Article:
A low cervix isn't necessarily a concern as it generally shifts position throughout your menstrual cycle. When it comes to IUDs, low cervixes don't actually influence the effectiveness of the device or raise your risk of a perforated cervix, but they can make the IUD seem more precariously placed.

Ayla and her doctor agreed to remove the IUD if her issues hadn't resolved one year after insertion. "By some miracle, the pain and the bleeding and the droopy cervix did go away. Almost right before that appointment, one year after insertion," she says.


That People Have Different Experiences When It Comes To Anesthesia & Pain

While some people experience virtually no pain during IUD insertion — Lea tells Bustle that she "didn't even notice" it — others had different experiences with both pain and anesthetic.

"One apparently contentious issue around getting an IUD is whether or not you get anesthetic," Emily, 26, tells Bustle. "The guy fitting mine gave me injections of local into my cervix. After the first one he sort of prodded the cervix and asked if it was uncomfortable. It was. So he gave me another injection." After three injections that made no noticeable difference, she had the insertion. "I was incredibly woozy straight after. I thought at the time it might have been the anesthetic but my doctor friends have since mentioned that stretching the cervix like that has an effect on the vagus nerve," she tells Bustle. Over-stimulation of the vagus nerve, or vasovagal syncope, can cause dizziness and lightheadedness.

Susannah, who has had both Mirena and copper IUDs and is now on hormonal IUD Jaydess, experienced multiple insertions and removals in her 30s, and found them to be painful. "On my last go-round I went to a dedicated sexual health clinic where they offered gas and air during the insertion, and I was so grateful to be offered pain relief at last I burst out crying. I am a medical stoic raised by two sociopath doctors so the pain has to be really next-level for me to cry in front of a medical professional," she tells Bustle. "The one insertion that really stands out is having an IUD inserted in under 10 minutes by a nurse practitioner in an un-air-conditioned London GP surgery in summer and then being shooed out, trembling and sweating, to wilt unattended in the waiting room."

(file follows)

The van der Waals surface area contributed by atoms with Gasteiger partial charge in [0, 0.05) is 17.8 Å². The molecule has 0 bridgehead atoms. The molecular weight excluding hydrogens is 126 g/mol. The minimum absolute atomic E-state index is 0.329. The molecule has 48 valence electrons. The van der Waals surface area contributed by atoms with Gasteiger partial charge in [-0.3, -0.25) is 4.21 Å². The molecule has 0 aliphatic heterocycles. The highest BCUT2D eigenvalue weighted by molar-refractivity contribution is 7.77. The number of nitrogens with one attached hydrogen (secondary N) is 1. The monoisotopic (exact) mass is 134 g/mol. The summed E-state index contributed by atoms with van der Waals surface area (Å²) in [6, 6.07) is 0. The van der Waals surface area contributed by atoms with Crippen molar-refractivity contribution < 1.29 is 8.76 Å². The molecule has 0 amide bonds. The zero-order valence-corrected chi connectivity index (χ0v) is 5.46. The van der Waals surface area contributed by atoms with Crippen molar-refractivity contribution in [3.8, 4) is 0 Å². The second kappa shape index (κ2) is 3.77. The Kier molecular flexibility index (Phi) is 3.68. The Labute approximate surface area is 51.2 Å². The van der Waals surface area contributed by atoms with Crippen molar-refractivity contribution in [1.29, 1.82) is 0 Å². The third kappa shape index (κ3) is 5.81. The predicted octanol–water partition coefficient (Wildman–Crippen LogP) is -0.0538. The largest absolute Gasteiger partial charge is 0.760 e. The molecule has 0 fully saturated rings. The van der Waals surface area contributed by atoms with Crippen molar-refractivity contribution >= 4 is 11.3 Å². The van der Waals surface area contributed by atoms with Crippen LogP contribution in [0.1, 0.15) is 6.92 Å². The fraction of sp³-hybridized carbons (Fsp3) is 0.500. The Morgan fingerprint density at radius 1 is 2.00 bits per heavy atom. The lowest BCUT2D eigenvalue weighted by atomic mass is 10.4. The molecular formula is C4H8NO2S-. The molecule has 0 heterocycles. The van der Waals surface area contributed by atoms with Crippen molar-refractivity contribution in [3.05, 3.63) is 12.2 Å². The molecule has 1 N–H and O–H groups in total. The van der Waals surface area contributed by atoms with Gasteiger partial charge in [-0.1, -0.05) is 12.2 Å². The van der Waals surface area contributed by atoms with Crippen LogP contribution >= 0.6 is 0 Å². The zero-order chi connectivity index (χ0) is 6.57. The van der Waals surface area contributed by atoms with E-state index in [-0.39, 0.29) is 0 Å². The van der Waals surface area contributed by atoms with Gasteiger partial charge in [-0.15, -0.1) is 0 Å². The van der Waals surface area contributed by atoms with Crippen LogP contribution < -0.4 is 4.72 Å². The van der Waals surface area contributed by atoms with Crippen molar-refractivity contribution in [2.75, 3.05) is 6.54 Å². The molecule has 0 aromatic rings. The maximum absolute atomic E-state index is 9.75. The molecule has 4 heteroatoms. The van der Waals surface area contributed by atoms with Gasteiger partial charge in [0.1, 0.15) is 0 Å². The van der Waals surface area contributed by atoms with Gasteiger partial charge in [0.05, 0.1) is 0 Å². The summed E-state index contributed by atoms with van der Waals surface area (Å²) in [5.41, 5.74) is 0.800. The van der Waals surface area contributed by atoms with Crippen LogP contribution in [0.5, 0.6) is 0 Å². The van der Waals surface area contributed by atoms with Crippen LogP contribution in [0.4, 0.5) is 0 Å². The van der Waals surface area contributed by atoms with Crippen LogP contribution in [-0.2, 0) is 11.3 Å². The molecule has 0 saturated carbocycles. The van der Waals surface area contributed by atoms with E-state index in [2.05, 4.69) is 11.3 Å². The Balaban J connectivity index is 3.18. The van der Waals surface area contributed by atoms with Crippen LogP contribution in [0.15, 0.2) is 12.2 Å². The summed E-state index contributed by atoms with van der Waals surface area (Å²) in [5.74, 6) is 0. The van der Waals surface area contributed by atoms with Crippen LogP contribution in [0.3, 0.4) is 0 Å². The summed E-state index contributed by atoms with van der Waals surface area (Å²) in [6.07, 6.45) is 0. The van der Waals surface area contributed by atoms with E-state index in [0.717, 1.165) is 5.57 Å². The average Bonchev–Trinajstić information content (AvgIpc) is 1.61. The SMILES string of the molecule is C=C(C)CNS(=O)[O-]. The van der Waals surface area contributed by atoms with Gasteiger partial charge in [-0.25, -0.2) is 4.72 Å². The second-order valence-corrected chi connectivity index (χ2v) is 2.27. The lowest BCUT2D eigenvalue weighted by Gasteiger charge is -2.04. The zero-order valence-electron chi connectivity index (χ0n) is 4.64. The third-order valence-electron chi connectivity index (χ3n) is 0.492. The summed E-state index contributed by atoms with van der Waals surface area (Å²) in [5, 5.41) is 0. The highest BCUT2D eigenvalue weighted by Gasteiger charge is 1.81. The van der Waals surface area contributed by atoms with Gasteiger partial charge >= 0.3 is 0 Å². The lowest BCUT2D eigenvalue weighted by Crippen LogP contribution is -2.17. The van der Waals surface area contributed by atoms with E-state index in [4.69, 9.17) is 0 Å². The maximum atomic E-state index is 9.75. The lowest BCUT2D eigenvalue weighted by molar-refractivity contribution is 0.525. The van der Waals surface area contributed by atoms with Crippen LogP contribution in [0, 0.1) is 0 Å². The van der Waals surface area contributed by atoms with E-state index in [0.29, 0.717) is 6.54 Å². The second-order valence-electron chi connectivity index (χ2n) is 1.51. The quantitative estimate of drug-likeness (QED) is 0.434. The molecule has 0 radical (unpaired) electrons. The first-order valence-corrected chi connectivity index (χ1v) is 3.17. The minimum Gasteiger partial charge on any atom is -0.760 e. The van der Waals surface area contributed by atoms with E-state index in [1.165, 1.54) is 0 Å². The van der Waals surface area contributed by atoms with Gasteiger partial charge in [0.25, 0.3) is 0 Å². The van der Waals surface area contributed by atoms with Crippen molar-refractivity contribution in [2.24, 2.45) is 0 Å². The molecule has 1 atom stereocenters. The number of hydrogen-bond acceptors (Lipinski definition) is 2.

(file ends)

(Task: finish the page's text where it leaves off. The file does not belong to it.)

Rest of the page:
It's clear that responses to IUD insertion and removal are highly personal, and that maintaining a good dialogue with your healthcare professional is crucial to make sure you have the support you need.


That Strings Can Be Cut Too Short

Amelia, 33, tells Bustle that she had her IUD inserted in a hospital. "I'd had problems with ovarian cysts that had meant plenty of doctors interfering with my bits and knew I had a tendency to bleed and cramp." However, she had an unusual side effect caused by medical error. "The guy who fitted it was the more senior doctor, but as it happened he cut the strings on mine too short," she says. "That means I have terrible trouble checking it myself and nurses doing Pap smears have trouble even seeing it is there. It wasn't worth taking it out and trying again though." As many as 18% of women with IUDs can't feel the strings of the device, according to Healthline.

Amelia says that regardless, the IUD was definitely the right choice for her. "Short answer: painful but worth it. Also worth planning for it to be painful and make allowances."

For other people, pain and side effects made the IUD less suitable of a birth control method. Everyone Bustle spoke to, however, say they would have benefited from knowing about potential risks, benefits, and errors throughout the process. If you're interested in an IUD, it's worth getting a medical professional with whom you can have honest conversations.